This Art Wants to Tickle and Hug You
, by Alan Rath
"Did you let that art downstairs hug and tickle you?" is a thing I just asked another human.
I wasn't expecting to say those words at today's Art Fair preview. After all, we're standing in the shadow of Very Serious Work.
And yet, that is exactly what happened.
The Adam Carolla Show
TicketsFri., Nov. 4, 8:00pm
An Evening With Kim Fields
TicketsFri., Nov. 4, 8:15pm
24-HOUR FILMFEAST Featuring the Films of Thomas Allen Harris
TicketsSat., Nov. 5, 12:00pm
Casa Manana Presents Million Dollar Quartet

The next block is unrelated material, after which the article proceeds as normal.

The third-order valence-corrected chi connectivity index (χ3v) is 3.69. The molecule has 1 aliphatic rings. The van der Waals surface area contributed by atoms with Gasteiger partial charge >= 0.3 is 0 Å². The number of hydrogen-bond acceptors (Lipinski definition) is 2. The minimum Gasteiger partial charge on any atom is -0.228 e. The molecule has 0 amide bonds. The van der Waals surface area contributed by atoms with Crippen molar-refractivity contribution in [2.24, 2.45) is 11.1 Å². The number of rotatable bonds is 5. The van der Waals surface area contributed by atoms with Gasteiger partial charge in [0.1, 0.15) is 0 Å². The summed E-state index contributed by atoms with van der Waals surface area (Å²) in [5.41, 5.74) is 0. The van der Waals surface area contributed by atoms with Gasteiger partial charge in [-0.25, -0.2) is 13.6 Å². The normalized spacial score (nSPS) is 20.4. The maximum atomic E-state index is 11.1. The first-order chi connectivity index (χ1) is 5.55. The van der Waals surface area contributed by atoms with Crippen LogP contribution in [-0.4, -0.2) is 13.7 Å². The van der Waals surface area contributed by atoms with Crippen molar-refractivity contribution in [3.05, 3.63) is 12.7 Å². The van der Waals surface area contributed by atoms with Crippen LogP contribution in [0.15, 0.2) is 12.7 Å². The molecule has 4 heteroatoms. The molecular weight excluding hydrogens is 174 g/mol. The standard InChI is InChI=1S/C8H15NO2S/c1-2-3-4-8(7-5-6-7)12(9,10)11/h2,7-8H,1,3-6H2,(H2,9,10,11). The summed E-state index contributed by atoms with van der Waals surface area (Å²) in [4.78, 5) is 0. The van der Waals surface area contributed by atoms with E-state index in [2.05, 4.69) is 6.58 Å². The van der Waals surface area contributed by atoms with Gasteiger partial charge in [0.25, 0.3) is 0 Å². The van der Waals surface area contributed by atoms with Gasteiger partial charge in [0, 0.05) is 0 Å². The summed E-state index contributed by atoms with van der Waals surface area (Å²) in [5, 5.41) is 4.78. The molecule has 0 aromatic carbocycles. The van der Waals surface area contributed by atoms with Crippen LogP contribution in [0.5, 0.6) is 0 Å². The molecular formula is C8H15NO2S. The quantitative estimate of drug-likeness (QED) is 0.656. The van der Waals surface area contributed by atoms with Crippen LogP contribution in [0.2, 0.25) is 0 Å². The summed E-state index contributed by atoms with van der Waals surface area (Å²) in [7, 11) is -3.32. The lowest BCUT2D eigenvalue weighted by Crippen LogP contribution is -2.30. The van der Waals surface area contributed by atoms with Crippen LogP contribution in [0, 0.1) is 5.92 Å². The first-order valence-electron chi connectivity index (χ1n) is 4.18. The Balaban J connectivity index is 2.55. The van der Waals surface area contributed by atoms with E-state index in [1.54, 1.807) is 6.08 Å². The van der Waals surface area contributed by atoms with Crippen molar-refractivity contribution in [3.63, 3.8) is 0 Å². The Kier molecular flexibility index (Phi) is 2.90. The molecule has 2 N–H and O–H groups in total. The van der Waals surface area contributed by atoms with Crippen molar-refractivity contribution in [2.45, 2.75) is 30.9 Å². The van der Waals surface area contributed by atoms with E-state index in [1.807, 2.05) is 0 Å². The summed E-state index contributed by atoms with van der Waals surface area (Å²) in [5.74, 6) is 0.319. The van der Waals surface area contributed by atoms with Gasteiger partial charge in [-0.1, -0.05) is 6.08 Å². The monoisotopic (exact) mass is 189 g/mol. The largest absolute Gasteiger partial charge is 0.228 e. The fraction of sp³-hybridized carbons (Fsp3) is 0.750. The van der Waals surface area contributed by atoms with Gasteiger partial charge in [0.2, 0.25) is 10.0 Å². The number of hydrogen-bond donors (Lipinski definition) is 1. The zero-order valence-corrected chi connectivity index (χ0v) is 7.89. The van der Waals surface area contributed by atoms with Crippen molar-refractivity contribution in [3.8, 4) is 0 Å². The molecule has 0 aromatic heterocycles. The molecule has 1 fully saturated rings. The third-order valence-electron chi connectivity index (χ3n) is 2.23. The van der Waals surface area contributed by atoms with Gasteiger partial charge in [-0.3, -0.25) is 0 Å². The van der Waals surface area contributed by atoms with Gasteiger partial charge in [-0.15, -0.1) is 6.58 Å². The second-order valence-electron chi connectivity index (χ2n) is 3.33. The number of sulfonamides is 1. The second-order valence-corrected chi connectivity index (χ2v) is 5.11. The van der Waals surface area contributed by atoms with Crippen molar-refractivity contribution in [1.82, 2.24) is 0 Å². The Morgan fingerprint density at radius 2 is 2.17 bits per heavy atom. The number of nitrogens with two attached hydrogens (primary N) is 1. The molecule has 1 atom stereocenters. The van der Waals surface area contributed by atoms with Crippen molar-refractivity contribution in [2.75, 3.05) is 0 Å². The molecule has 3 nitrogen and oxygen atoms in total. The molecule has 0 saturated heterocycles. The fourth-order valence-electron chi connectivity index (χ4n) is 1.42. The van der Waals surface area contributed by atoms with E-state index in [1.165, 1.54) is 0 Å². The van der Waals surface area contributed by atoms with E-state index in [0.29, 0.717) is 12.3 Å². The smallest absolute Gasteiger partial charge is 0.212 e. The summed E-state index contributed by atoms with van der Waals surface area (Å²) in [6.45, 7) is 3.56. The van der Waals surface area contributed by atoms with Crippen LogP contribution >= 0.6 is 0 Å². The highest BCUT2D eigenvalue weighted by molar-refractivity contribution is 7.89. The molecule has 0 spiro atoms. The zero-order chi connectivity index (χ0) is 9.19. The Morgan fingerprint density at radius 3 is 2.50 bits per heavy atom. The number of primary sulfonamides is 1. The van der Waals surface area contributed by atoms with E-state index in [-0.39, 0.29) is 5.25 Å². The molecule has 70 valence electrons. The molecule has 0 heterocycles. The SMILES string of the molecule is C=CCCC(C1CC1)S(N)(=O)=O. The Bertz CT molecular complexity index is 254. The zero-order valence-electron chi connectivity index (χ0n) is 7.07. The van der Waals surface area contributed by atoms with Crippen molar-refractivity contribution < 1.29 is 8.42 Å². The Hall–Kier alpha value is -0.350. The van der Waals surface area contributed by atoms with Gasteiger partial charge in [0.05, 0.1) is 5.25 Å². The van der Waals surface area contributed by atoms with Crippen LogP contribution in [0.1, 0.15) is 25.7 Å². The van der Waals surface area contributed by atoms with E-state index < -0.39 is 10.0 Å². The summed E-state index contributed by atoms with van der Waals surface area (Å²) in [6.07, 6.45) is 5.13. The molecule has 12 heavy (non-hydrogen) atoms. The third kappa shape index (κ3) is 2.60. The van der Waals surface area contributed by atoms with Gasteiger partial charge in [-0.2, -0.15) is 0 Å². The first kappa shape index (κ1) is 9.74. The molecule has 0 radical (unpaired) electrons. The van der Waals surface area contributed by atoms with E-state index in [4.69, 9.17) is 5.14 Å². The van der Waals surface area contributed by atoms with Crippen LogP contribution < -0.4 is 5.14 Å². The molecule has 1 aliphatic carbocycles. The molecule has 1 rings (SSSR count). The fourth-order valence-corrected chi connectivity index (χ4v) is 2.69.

TicketsSat., Nov. 5, 2:00pm
Scott Joplin Chamber Orchestra Of Houston
TicketsSat., Nov. 5, 5:00pm
Gimmicky? Oh, yes. But there's also something so frustratingly endearing about it. I blame the pink ostrich feathers. They reach out and beg you to come closer.
Fortunately, it lives for deep embraces. Designed by MIT electrical engineer and digital sculptor Alan Rath, this art is programmed to adore you. It nods off when humans leave the room and perks up when someone enters. Programmed to behave autonomously, Positively's every pulsation is random, so it will never grow predictable. Think of it as an art pet.
Find it in the Hosfelt Gallery, downstairs. And don't be bashful. Tickling you is the sole purpose of its existence.
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